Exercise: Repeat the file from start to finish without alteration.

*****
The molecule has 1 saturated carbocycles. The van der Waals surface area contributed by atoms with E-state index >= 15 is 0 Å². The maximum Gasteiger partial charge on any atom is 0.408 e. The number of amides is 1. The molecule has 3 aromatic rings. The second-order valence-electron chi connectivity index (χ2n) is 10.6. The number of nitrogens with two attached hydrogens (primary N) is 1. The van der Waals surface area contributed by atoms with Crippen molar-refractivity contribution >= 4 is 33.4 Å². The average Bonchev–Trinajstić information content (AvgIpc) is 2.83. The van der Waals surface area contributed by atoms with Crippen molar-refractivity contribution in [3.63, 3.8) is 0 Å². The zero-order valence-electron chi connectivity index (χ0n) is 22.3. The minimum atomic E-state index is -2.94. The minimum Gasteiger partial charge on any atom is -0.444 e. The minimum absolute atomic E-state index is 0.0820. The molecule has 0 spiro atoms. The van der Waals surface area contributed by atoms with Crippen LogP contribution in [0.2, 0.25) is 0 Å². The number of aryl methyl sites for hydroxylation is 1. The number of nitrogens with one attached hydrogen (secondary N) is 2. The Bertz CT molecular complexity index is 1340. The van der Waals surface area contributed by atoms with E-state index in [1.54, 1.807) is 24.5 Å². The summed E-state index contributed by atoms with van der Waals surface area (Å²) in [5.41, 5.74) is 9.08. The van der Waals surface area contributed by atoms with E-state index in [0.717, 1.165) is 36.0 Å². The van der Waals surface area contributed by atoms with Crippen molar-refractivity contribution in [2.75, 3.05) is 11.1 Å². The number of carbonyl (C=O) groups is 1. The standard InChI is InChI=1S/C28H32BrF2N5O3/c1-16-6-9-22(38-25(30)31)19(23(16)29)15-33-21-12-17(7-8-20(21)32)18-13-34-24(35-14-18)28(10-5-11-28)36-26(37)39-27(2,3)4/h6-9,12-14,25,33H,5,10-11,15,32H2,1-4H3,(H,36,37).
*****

The molecule has 1 saturated carbocycles. The van der Waals surface area contributed by atoms with E-state index >= 15 is 0 Å². The maximum Gasteiger partial charge on any atom is 0.408 e. The number of amides is 1. The molecule has 3 aromatic rings. The second-order valence-electron chi connectivity index (χ2n) is 10.6. The number of nitrogens with two attached hydrogens (primary N) is 1. The van der Waals surface area contributed by atoms with Crippen molar-refractivity contribution >= 4 is 33.4 Å². The average Bonchev–Trinajstić information content (AvgIpc) is 2.83. The van der Waals surface area contributed by atoms with Crippen molar-refractivity contribution in [3.63, 3.8) is 0 Å². The zero-order valence-electron chi connectivity index (χ0n) is 22.3. The minimum atomic E-state index is -2.94. The minimum Gasteiger partial charge on any atom is -0.444 e. The minimum absolute atomic E-state index is 0.0820. The molecule has 0 spiro atoms. The van der Waals surface area contributed by atoms with Crippen LogP contribution in [0.2, 0.25) is 0 Å². The number of aryl methyl sites for hydroxylation is 1. The number of nitrogens with one attached hydrogen (secondary N) is 2. The Bertz CT molecular complexity index is 1340. The van der Waals surface area contributed by atoms with E-state index in [1.54, 1.807) is 24.5 Å². The summed E-state index contributed by atoms with van der Waals surface area (Å²) in [5.41, 5.74) is 9.08. The van der Waals surface area contributed by atoms with E-state index in [0.717, 1.165) is 36.0 Å². The van der Waals surface area contributed by atoms with Crippen molar-refractivity contribution in [2.75, 3.05) is 11.1 Å². The number of carbonyl (C=O) groups is 1. The standard InChI is InChI=1S/C28H32BrF2N5O3/c1-16-6-9-22(38-25(30)31)19(23(16)29)15-33-21-12-17(7-8-20(21)32)18-13-34-24(35-14-18)28(10-5-11-28)36-26(37)39-27(2,3)4/h6-9,12-14,25,33H,5,10-11,15,32H2,1-4H3,(H,36,37).